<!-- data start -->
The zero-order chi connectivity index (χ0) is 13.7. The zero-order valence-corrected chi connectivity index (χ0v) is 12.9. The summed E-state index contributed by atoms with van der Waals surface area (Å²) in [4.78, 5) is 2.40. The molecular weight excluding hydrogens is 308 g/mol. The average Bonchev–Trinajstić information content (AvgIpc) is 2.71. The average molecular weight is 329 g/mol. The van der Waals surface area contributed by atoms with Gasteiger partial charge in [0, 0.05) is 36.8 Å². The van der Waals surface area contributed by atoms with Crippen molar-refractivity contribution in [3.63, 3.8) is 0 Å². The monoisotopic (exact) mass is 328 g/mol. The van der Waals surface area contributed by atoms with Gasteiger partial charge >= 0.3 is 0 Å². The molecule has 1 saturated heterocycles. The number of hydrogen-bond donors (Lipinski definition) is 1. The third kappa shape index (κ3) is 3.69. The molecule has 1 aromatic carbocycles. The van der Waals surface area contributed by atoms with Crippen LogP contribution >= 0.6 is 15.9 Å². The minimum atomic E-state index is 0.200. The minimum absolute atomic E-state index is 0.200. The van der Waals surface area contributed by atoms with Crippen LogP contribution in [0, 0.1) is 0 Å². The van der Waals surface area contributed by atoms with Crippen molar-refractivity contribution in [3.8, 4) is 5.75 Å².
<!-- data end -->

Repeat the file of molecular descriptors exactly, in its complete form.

The zero-order chi connectivity index (χ0) is 13.7. The zero-order valence-corrected chi connectivity index (χ0v) is 12.9. The summed E-state index contributed by atoms with van der Waals surface area (Å²) in [4.78, 5) is 2.40. The molecular weight excluding hydrogens is 308 g/mol. The average Bonchev–Trinajstić information content (AvgIpc) is 2.71. The average molecular weight is 329 g/mol. The van der Waals surface area contributed by atoms with Gasteiger partial charge in [0, 0.05) is 36.8 Å². The van der Waals surface area contributed by atoms with Crippen molar-refractivity contribution in [3.63, 3.8) is 0 Å². The monoisotopic (exact) mass is 328 g/mol. The van der Waals surface area contributed by atoms with Gasteiger partial charge >= 0.3 is 0 Å². The molecule has 1 saturated heterocycles. The number of hydrogen-bond donors (Lipinski definition) is 1. The third kappa shape index (κ3) is 3.69. The molecule has 1 aromatic carbocycles. The van der Waals surface area contributed by atoms with Crippen LogP contribution >= 0.6 is 15.9 Å². The minimum atomic E-state index is 0.200. The minimum absolute atomic E-state index is 0.200. The van der Waals surface area contributed by atoms with Crippen LogP contribution in [0, 0.1) is 0 Å². The van der Waals surface area contributed by atoms with Crippen molar-refractivity contribution in [3.8, 4) is 5.75 Å².